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Thursday 14 December 2017

Rock: the final free a little like Cluxton in 2011

Father Barney reckons Dean had the 'nerve' and 'practice' to make sure he nailed winner

Dublin’s Dean Rock kicks the winning point during the All-Ireland SFC Final at Croke Park, despite having a GPS unit thrown at him by a Mayo player during the run-up. Photo: Sportsfile
Dublin’s Dean Rock kicks the winning point during the All-Ireland SFC Final at Croke Park, despite having a GPS unit thrown at him by a Mayo player during the run-up. Photo: Sportsfile

At best, it will be recalled only as a twee footnote in the story of the 2017 football season that Dean Rock hit the upright with a free in the last kick of the League final, a kick that would have forced extra-time had it veered only inches to the left.

At the time though, Rock was "very disappointed," according to his famous footballing father, Barney.

"But as I said to him at the time he was very far out," Rock senior revealed yesterday, less than 24 hours after Dean had immaculately dispatched the All-Ireland final winner.

"He actually struck it well but the ball just never came in.

"Maybe that was a blessing in disguise because if that had gone over, all the talk might have been of this invincible team and we might not have won the championship.

Dublin’s Stephen Cluxton hits the winning free over the bar against Kerry in the 2011 All-Ireland SFC Final. Photo: Sportsfile
Dublin’s Stephen Cluxton hits the winning free over the bar against Kerry in the 2011 All-Ireland SFC Final. Photo: Sportsfile

"That was the first time they were beaten in 36 games and that record, they had gone by the record, and there as lucky matches in there.

"There were sometimes when they looked great but at that stage for them, and certainly Dean as well, I know, but he was back playing club football the following week and kicking ball over the bar.

"They don't all go over but the important ones do," Barney smiled.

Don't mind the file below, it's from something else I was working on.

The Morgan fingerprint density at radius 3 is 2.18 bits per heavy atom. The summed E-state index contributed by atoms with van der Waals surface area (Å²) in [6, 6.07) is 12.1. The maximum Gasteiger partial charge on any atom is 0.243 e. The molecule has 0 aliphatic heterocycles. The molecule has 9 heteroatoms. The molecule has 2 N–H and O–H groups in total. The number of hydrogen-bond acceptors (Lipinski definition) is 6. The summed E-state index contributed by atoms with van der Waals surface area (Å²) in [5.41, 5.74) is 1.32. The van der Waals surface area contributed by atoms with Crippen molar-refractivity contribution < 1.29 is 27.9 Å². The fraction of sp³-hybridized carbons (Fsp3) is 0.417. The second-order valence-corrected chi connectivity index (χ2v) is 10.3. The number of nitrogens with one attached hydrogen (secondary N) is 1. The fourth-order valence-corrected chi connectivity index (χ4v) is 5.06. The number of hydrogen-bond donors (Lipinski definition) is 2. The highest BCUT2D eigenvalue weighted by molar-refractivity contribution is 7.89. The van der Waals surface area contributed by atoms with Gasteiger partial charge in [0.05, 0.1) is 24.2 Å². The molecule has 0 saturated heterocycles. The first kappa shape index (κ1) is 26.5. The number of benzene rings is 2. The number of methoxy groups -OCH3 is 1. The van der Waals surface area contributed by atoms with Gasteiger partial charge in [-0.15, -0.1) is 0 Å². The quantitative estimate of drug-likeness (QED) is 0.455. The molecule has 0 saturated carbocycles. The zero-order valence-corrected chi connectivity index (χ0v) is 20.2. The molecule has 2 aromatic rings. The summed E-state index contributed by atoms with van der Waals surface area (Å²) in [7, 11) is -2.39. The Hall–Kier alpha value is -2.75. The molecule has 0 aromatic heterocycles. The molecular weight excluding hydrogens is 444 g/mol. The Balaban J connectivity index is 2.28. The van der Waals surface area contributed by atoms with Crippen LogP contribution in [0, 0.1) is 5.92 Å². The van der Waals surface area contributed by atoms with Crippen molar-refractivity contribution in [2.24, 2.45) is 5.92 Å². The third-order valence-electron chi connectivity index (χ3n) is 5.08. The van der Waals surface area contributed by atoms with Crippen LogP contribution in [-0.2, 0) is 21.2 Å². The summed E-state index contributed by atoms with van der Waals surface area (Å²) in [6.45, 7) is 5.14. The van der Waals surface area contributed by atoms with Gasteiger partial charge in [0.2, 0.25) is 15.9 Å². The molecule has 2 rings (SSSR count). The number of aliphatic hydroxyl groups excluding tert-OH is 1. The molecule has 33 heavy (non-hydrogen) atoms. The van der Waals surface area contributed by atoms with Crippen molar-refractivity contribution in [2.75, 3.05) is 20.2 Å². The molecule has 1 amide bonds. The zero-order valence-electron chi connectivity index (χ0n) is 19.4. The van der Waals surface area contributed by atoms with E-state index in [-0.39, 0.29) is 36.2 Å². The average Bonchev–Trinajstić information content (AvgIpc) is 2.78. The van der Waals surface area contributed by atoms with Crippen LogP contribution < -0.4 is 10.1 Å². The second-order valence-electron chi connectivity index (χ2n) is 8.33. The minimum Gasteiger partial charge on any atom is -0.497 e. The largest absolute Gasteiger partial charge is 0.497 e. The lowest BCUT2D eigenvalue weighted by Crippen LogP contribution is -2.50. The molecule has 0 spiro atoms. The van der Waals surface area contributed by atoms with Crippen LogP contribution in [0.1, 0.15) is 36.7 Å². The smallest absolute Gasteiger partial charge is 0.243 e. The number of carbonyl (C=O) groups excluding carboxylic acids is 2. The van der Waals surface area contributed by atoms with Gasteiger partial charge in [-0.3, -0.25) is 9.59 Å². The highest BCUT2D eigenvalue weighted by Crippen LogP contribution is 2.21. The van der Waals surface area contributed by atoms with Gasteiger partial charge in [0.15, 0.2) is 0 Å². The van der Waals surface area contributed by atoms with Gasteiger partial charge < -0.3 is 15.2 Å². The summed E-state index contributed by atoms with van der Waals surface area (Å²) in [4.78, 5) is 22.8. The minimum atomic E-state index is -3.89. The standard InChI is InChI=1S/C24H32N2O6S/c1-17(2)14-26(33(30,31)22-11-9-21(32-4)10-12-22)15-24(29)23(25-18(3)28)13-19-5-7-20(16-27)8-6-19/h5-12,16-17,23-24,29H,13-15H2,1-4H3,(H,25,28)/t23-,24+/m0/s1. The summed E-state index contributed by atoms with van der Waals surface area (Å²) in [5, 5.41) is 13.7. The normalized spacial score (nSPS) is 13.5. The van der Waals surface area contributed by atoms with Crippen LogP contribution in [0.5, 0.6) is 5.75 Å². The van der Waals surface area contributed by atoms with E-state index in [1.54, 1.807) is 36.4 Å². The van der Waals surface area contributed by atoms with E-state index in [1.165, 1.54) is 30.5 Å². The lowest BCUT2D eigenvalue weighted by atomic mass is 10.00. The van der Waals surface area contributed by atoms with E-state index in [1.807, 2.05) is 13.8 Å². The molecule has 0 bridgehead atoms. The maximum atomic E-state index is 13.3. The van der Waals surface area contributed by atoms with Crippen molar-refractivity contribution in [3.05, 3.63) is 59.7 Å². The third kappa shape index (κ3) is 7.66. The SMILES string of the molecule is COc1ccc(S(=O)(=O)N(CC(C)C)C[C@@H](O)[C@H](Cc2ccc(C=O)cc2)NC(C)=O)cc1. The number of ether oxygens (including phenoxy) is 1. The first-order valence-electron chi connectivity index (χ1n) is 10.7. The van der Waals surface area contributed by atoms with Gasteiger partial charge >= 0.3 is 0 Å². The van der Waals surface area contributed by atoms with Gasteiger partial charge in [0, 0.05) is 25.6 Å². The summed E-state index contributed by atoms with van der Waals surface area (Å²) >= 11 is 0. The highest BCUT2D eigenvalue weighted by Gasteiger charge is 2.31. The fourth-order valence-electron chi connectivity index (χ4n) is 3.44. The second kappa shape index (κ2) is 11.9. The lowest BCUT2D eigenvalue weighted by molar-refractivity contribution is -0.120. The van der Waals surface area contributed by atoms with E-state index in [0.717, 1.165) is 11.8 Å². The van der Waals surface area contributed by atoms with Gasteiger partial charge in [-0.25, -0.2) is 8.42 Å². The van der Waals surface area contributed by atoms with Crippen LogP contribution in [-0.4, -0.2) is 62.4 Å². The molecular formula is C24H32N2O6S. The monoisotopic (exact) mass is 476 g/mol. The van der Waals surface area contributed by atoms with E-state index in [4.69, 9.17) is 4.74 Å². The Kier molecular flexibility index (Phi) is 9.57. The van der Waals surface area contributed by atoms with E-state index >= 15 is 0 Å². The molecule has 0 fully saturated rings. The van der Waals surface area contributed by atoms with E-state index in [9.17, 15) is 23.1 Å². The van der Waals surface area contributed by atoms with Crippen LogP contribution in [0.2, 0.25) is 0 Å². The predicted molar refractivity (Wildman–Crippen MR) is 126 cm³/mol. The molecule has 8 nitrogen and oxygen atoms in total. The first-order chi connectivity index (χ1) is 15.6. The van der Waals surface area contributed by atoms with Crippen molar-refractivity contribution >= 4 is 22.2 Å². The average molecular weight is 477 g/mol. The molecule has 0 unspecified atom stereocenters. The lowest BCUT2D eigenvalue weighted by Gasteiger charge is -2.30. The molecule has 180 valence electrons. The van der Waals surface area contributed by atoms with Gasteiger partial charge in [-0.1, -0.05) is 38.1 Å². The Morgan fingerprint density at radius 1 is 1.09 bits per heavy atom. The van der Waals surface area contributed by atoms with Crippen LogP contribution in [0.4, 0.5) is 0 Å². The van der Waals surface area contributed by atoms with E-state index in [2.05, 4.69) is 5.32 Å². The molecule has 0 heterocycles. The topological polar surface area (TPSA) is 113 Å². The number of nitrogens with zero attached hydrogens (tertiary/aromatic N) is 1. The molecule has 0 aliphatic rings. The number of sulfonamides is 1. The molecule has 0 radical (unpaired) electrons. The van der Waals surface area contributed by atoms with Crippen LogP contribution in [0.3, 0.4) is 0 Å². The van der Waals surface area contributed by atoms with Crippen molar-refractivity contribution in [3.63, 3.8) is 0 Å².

Historically, Dean has responded positively to such blows.

He was left out of Dublin's All-Ireland winning panel in 2011 yet cracked Jim Gavin's team almost immediately after his former Under-21 boss was appointed.

Important

He tore his hamstring off the bone in 2012, was subbed at half-time in the 2015 All-Ireland final but has made himself one of the most important elements of this highly-functioning Dublin attack in the past two years, both in his free taking and his greatly-improved general play.

"I think Jim knows his worth in that end of it, even though he has been taken off in some of the matches earlier," Barney explained.

"But they were matches where we were seven, eight nine points in front but that's positive and it gave Con O'Callaghan opportunities to stand up and take bit of pressure kicks as well.

"I'm sure once you go down the line, last year the same thing in the final. He mightn't have started well, but he was still there and he was still kicking the balls in the end."

Barney himself took many big kicks for Dublin but it's safe to say he never had a GPS tracker thrown in his general direction as he made contact with the ball.

"I saw the picture, yeah," he confirmed.

"When you are taking a free and you have it down, you are concentrating on it and you don't see anything else but the goalposts and the ball.

"What amazed me is that it was happening throughout the game that people were coming up, that 10-metre rule around the player it just doesn't happen."

If he was nervous as his son stood over that history-securing free, Barney wasn't about to admit it.

"He is trained to kick it," he stressed.

"As he was being brought up he was trained to kick all those frees and he was kicking of the ground also," Rock outlined, matter-of-factly.

"It is all practice and he definitely has the nerve.

"That was the important one to put over, it was a shot to win it and he stood up and put it away well.

"It was a bit like that great free of Cluxtons in 2011, except it was at the other end of the field. It was good for him to kick it over."

All of which leaves Dublin in very select company on the pantheon of great football teams.

Five All-Irelands in seven years outranks all but Mick O'Dwyer's side and with a new flush of youth in the squad this spring, it would be difficult to see them not adding at least couple more over the next five years.

"You have to say that it leaves them in a fantastic place," Barney admits.

"They are the best Dublin team ever," he stressed.

"And I am not putting down the team of the 70s, but that 70's team probably started this whole thing off because you had the likes of John McCarthy and that, and it rolled on into the 80s and 90s.

"We had a lean spell in the late 90s and early noughties."

Greatest

Indeed, David Hickey - one of the 70s' great - claimed that 13 of this team would make it into an all-time greatest Dublin team.

"At that stage," says Barney, "they had beaten Kerry and Mayo and he would have seen more of them because he was involved with the set-up and he predicted it.

"Going forward it is a fantastic spell for these players and if you look at it Jim Gavin has moved the team around this year, introduced some young fellows but it will be important that the spine of the team - the fellows approaching their 30s- stick in there.

"I have no doubt that they will because this is a great thing to be involved in," Rock concluded.

"They all get on well together."

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